What an Episode of Bad Botox Taught Me About Bodily Acceptance

It was 2018, and I was twenty eight, lying there in a darkened hotel room, paying a backstreet Botox doctor in cash to knock out the wrinkles on my forehead. Two weeks later this botch-job would set in, and my flat mate would look at me with worry. 

“Are you okay?” they asked. 

“Yes, why?” I replied. 

“You just look so… sad?”

I looked at my face in the mirror, my right eyelid drooped slightly and my forehead looked oddly like sliced cheese, I had done what only 85-year-old Upper East Side women are supposed to do and I’d botched my face. For weeks following I’d be told I looked “kinda gormless,” “unwell,” “very very shiny?”

And yet I didn’t feel ugly like I had in the past, despite my face looking completely different to how it should. And that’s because something like Botox, or any intervention against ugliness, or aging, or weight gain—whatever you wish to call it—is seen as more morally commendable than accepting your body as it is. 

For much of my life, I’ve been unable to put my finger on what exactly it feels like to feel ugly. But I’ve also noticed that I have been congratulated when I’m doing something to change my appearance toward a more accepted beauty standard. Whether it was being put on a strict diet by my doctor at fourteen and being applauded by a group of women at Weight Watchers every week when I lost a pound, or whether it was the remark a friend’s mum made at a wedding when she told me she was so glad I started being good to my skin. The last time she saw me, she said, I was “looking unwell.”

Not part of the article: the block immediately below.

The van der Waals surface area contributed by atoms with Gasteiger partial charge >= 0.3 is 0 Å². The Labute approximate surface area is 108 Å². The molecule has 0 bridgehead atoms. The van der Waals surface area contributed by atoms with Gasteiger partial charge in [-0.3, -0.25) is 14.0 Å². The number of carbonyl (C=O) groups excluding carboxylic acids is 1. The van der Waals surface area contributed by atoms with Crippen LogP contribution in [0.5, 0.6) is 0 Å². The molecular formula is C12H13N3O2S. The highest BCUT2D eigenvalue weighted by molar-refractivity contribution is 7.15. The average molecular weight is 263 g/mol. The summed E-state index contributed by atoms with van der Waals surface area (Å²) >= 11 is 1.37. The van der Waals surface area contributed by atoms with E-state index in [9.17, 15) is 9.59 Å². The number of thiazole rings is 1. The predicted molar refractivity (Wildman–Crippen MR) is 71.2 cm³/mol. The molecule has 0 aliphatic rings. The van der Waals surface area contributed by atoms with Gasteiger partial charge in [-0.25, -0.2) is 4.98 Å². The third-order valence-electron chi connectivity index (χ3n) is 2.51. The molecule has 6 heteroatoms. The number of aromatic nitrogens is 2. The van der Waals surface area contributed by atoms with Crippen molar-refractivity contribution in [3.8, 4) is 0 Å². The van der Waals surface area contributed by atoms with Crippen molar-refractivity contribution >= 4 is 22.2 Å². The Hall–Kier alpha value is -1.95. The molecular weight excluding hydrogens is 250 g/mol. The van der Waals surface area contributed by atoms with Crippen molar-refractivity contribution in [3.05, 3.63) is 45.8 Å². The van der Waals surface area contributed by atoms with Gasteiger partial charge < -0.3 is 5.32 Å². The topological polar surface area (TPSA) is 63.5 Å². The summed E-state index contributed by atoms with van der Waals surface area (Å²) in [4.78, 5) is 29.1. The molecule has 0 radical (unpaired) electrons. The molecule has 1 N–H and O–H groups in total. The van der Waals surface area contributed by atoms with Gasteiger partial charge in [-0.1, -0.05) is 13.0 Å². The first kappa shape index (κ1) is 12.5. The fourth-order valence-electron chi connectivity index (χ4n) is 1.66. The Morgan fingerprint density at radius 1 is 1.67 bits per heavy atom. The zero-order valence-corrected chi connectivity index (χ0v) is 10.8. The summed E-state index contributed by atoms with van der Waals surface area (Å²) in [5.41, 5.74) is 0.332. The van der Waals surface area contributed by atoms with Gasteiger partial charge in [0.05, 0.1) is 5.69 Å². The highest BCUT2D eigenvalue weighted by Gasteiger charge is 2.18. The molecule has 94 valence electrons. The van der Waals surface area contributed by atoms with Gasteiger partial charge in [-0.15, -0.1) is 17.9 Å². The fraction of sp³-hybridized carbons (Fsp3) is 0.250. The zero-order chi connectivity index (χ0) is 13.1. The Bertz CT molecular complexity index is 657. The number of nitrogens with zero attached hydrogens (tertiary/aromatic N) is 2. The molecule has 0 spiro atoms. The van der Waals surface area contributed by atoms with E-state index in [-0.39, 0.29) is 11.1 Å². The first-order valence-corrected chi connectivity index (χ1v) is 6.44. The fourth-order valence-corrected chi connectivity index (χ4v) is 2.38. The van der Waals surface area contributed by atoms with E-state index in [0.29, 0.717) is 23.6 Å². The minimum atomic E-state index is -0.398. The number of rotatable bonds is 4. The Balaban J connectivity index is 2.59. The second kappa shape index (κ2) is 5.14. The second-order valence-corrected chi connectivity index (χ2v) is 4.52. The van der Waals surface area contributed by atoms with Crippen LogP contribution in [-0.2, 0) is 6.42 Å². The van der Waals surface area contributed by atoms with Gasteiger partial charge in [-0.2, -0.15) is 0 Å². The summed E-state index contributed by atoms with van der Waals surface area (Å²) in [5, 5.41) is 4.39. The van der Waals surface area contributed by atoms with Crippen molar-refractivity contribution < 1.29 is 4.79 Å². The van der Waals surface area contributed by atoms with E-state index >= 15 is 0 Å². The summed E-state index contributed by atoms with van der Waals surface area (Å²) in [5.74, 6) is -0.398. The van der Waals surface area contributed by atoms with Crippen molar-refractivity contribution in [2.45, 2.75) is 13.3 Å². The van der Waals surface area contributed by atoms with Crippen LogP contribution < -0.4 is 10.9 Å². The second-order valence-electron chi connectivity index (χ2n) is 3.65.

Attempting to change one’s own appearance is so often falsely placed on a kind of morality scale. And my feelings of ugliness, when I was perhaps less enlightened about the systems at play which police unruly bodies, have often been most vivid when I do something to my body that I have been told is “bad.” Like smoking, eating fast food, drinking too much, skipping exercise. And so I’ve made strange choices in the name of this false goodness: wild diets, impossible gym routines, binging and purging, backstreet Botox. 

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